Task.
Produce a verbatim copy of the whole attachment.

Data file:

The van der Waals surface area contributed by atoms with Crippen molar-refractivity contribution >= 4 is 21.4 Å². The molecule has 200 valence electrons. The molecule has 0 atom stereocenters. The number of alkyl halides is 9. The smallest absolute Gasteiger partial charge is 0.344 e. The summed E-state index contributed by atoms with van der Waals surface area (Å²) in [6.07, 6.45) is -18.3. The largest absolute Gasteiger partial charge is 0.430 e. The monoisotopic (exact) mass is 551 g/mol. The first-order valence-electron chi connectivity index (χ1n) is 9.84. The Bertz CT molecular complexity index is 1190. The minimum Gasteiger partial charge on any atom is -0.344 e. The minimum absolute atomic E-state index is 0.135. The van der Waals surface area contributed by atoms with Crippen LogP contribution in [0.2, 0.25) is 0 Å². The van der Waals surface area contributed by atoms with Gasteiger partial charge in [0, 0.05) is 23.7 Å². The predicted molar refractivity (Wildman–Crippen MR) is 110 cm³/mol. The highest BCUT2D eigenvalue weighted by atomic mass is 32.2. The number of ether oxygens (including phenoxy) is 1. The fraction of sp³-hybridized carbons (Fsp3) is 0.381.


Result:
The van der Waals surface area contributed by atoms with Crippen molar-refractivity contribution >= 4 is 21.4 Å². The molecule has 200 valence electrons. The molecule has 0 atom stereocenters. The number of alkyl halides is 9. The smallest absolute Gasteiger partial charge is 0.344 e. The summed E-state index contributed by atoms with van der Waals surface area (Å²) in [6.07, 6.45) is -18.3. The largest absolute Gasteiger partial charge is 0.430 e. The monoisotopic (exact) mass is 551 g/mol. The first-order valence-electron chi connectivity index (χ1n) is 9.84. The Bertz CT molecular complexity index is 1190. The minimum Gasteiger partial charge on any atom is -0.344 e. The minimum absolute atomic E-state index is 0.135. The van der Waals surface area contributed by atoms with Crippen LogP contribution in [0.2, 0.25) is 0 Å². The van der Waals surface area contributed by atoms with Gasteiger partial charge in [0, 0.05) is 23.7 Å². The predicted molar refractivity (Wildman–Crippen MR) is 110 cm³/mol. The highest BCUT2D eigenvalue weighted by atomic mass is 32.2. The number of ether oxygens (including phenoxy) is 1. The fraction of sp³-hybridized carbons (Fsp3) is 0.381.